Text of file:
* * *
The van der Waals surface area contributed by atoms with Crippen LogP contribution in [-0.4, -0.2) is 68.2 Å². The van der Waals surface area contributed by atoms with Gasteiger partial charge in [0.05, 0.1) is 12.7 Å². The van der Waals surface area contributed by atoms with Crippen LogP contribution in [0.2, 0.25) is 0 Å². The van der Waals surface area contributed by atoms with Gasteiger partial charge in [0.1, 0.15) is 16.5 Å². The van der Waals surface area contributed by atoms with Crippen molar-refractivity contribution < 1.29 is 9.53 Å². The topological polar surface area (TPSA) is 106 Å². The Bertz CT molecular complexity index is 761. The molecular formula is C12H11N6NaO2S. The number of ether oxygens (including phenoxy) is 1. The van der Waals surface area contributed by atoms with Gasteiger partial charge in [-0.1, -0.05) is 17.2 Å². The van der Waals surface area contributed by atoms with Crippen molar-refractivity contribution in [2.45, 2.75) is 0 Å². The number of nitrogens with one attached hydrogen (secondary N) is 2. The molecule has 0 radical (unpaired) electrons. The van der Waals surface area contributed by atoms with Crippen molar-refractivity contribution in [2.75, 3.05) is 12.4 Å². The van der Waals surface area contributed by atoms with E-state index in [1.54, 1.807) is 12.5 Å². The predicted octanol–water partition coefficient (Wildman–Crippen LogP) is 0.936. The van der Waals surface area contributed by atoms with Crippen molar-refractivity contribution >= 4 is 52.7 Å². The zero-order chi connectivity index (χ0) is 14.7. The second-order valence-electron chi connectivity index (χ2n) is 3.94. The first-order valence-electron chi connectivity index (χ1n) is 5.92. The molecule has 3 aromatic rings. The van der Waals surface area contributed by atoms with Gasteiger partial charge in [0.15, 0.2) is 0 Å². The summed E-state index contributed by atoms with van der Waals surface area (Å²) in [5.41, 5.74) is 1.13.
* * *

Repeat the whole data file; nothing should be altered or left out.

The van der Waals surface area contributed by atoms with Crippen LogP contribution in [-0.4, -0.2) is 68.2 Å². The van der Waals surface area contributed by atoms with Gasteiger partial charge in [0.05, 0.1) is 12.7 Å². The van der Waals surface area contributed by atoms with Crippen LogP contribution in [0.2, 0.25) is 0 Å². The van der Waals surface area contributed by atoms with Gasteiger partial charge in [0.1, 0.15) is 16.5 Å². The van der Waals surface area contributed by atoms with Crippen molar-refractivity contribution < 1.29 is 9.53 Å². The topological polar surface area (TPSA) is 106 Å². The Bertz CT molecular complexity index is 761. The molecular formula is C12H11N6NaO2S. The number of ether oxygens (including phenoxy) is 1. The van der Waals surface area contributed by atoms with Gasteiger partial charge in [-0.1, -0.05) is 17.2 Å². The van der Waals surface area contributed by atoms with Crippen molar-refractivity contribution in [2.45, 2.75) is 0 Å². The number of nitrogens with one attached hydrogen (secondary N) is 2. The molecule has 0 radical (unpaired) electrons. The van der Waals surface area contributed by atoms with Crippen molar-refractivity contribution in [2.75, 3.05) is 12.4 Å². The van der Waals surface area contributed by atoms with E-state index in [1.54, 1.807) is 12.5 Å². The predicted octanol–water partition coefficient (Wildman–Crippen LogP) is 0.936. The van der Waals surface area contributed by atoms with Crippen molar-refractivity contribution >= 4 is 52.7 Å². The zero-order chi connectivity index (χ0) is 14.7. The second-order valence-electron chi connectivity index (χ2n) is 3.94. The first-order valence-electron chi connectivity index (χ1n) is 5.92. The molecule has 3 aromatic rings. The van der Waals surface area contributed by atoms with Gasteiger partial charge in [0.15, 0.2) is 0 Å². The summed E-state index contributed by atoms with van der Waals surface area (Å²) in [5.41, 5.74) is 1.13.